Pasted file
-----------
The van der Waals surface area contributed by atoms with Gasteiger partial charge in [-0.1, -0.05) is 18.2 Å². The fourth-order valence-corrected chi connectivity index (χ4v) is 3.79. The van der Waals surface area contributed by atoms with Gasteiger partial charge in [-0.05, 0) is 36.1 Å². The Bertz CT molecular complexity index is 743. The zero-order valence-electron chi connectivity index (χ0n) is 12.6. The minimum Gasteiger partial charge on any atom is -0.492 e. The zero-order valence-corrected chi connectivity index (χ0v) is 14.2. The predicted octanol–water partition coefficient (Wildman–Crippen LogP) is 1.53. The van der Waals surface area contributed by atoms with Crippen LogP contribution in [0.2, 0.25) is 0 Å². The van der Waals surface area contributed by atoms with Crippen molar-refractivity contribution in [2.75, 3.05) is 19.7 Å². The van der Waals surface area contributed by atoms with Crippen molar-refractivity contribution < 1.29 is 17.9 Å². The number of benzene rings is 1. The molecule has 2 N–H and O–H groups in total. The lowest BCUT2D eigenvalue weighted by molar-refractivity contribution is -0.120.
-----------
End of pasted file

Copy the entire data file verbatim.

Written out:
The van der Waals surface area contributed by atoms with Gasteiger partial charge in [-0.1, -0.05) is 18.2 Å². The fourth-order valence-corrected chi connectivity index (χ4v) is 3.79. The van der Waals surface area contributed by atoms with Gasteiger partial charge in [-0.05, 0) is 36.1 Å². The Bertz CT molecular complexity index is 743. The zero-order valence-electron chi connectivity index (χ0n) is 12.6. The minimum Gasteiger partial charge on any atom is -0.492 e. The zero-order valence-corrected chi connectivity index (χ0v) is 14.2. The predicted octanol–water partition coefficient (Wildman–Crippen LogP) is 1.53. The van der Waals surface area contributed by atoms with Crippen LogP contribution in [0.2, 0.25) is 0 Å². The van der Waals surface area contributed by atoms with Crippen molar-refractivity contribution in [2.75, 3.05) is 19.7 Å². The van der Waals surface area contributed by atoms with Crippen molar-refractivity contribution < 1.29 is 17.9 Å². The number of benzene rings is 1. The molecule has 2 N–H and O–H groups in total. The lowest BCUT2D eigenvalue weighted by molar-refractivity contribution is -0.120.